Heptio and Yahoo Japan subsidiary Actapio today announced a new open source project called Gimbal that aims to help enterprises load balance network traffic in hybrid environments, including Kubernetes clusters and OpenStack deployments.
The new software will help route requests between multi-tenant Kubernetes clusters and legacy OpenStack environments, something that’s important for enterprises that want to keep their existing technology deployments running while developing new applications. It’s supposed to be simple but powerful enough to connect cloud native workloads with existing technologies.
According to Heptio cofounder and CEO Craig McLuckie, the project is designed to replace costly hardware and software load balancers that enterprises use today. It runs on commodity computing hardware so it’s cost-effective to deploy and should be simple to set up and run.
Actapio turned to Heptio to help with the deployment of Kubernetes but didn’t want to rip out its investments in existing technologies. Gimbal is the result of that collaboration and stands to ease enterprises’ transition to cloud native workloads running on Kubernetes.
Gimbal is also designed to replace cloud providers’ native load balancers, so companies can build applications that rely on open source software rather than proprietary offerings. That capability could be a boon to enterprises looking to build multi-cloud technology portfolios, something that’s become increasingly important.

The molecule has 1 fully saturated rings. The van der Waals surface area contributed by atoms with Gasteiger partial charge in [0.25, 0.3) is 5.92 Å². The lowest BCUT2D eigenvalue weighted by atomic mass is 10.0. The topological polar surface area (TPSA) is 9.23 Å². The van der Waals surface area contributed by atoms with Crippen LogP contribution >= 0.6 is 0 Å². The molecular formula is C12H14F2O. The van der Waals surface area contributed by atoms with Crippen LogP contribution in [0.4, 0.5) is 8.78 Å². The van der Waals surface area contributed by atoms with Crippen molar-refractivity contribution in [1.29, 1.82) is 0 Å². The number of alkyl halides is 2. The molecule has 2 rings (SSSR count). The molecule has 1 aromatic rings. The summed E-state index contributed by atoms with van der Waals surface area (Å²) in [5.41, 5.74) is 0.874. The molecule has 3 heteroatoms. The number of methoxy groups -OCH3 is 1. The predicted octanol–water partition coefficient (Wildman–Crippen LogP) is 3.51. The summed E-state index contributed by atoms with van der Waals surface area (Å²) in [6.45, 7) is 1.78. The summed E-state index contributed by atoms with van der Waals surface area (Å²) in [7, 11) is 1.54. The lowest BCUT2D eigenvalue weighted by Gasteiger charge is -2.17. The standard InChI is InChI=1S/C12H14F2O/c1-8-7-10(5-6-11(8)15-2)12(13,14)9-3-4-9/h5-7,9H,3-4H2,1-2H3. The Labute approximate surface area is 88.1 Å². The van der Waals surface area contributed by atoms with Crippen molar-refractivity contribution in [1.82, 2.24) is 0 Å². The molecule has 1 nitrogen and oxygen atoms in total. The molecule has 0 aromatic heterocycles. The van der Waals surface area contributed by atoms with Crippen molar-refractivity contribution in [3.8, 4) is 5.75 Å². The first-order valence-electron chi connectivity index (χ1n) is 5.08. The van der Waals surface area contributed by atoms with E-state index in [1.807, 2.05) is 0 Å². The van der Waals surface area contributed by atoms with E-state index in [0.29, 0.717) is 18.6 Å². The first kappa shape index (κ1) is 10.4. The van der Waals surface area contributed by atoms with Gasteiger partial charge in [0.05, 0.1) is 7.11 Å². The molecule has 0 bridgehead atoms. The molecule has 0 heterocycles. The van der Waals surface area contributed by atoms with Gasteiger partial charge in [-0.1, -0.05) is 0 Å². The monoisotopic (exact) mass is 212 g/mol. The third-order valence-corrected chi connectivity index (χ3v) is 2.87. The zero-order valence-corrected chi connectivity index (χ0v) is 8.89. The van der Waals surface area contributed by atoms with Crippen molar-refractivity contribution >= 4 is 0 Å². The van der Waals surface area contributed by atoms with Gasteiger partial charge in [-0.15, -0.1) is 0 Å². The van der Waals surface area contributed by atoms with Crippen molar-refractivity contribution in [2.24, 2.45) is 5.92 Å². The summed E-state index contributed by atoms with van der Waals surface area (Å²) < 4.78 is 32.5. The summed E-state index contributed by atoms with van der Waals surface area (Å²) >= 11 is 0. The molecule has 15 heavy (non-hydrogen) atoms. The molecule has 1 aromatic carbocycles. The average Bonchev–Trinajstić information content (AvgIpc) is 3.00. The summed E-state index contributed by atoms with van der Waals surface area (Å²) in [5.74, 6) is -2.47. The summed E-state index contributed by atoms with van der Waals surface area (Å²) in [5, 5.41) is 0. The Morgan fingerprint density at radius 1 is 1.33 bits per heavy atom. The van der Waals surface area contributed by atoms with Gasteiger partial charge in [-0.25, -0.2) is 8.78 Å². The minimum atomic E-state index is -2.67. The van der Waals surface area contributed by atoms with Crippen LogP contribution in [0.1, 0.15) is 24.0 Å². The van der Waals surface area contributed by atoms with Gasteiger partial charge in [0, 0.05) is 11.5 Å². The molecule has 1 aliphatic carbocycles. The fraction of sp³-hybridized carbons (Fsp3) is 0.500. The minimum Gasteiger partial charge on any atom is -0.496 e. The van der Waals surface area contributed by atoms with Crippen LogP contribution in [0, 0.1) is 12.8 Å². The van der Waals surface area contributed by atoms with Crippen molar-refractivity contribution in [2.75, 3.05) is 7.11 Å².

The open source project is currently in alpha and is available for companies to deploy. Heptio will keep working on it to expand its utility beyond Kubernetes and OpenStack. For companies interested in receiving support from the infrastructure technology startup, it will be included in the Heptio Kubernetes subscription once the company deems it ready for use in production.
All of this news comes at an exciting time for Heptio, a Seattle-based startup that came out of stealth last year and was cofounded by two of the creators of Kubernetes. With this release, the company also revealed that its revenue increased 140 percent from the last quarter of 2017 to the first quarter of 2018, underscoring the interest many enterprises now have in deploying Kubernetes.